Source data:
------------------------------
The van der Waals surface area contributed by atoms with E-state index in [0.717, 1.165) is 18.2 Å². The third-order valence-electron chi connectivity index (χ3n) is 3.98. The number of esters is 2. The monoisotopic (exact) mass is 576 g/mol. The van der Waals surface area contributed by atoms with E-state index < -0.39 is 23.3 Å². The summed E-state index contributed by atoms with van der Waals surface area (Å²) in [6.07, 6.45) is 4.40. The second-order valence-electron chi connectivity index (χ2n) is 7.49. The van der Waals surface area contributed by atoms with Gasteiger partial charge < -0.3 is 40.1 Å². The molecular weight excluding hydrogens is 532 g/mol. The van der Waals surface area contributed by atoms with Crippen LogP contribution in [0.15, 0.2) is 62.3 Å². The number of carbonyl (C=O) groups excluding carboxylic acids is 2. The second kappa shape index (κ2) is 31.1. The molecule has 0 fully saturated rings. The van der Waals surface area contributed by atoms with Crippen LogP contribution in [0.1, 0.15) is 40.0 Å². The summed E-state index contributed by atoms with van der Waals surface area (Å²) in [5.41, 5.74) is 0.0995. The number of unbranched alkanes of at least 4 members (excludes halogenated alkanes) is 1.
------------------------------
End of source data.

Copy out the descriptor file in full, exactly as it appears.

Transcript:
The van der Waals surface area contributed by atoms with E-state index in [0.717, 1.165) is 18.2 Å². The third-order valence-electron chi connectivity index (χ3n) is 3.98. The number of esters is 2. The monoisotopic (exact) mass is 576 g/mol. The van der Waals surface area contributed by atoms with E-state index < -0.39 is 23.3 Å². The summed E-state index contributed by atoms with van der Waals surface area (Å²) in [6.07, 6.45) is 4.40. The second-order valence-electron chi connectivity index (χ2n) is 7.49. The van der Waals surface area contributed by atoms with Gasteiger partial charge < -0.3 is 40.1 Å². The molecular weight excluding hydrogens is 532 g/mol. The van der Waals surface area contributed by atoms with Crippen LogP contribution in [0.15, 0.2) is 62.3 Å². The number of carbonyl (C=O) groups excluding carboxylic acids is 2. The second kappa shape index (κ2) is 31.1. The molecule has 0 fully saturated rings. The van der Waals surface area contributed by atoms with Crippen LogP contribution in [0.1, 0.15) is 40.0 Å². The summed E-state index contributed by atoms with van der Waals surface area (Å²) in [5.41, 5.74) is 0.0995. The number of unbranched alkanes of at least 4 members (excludes halogenated alkanes) is 1.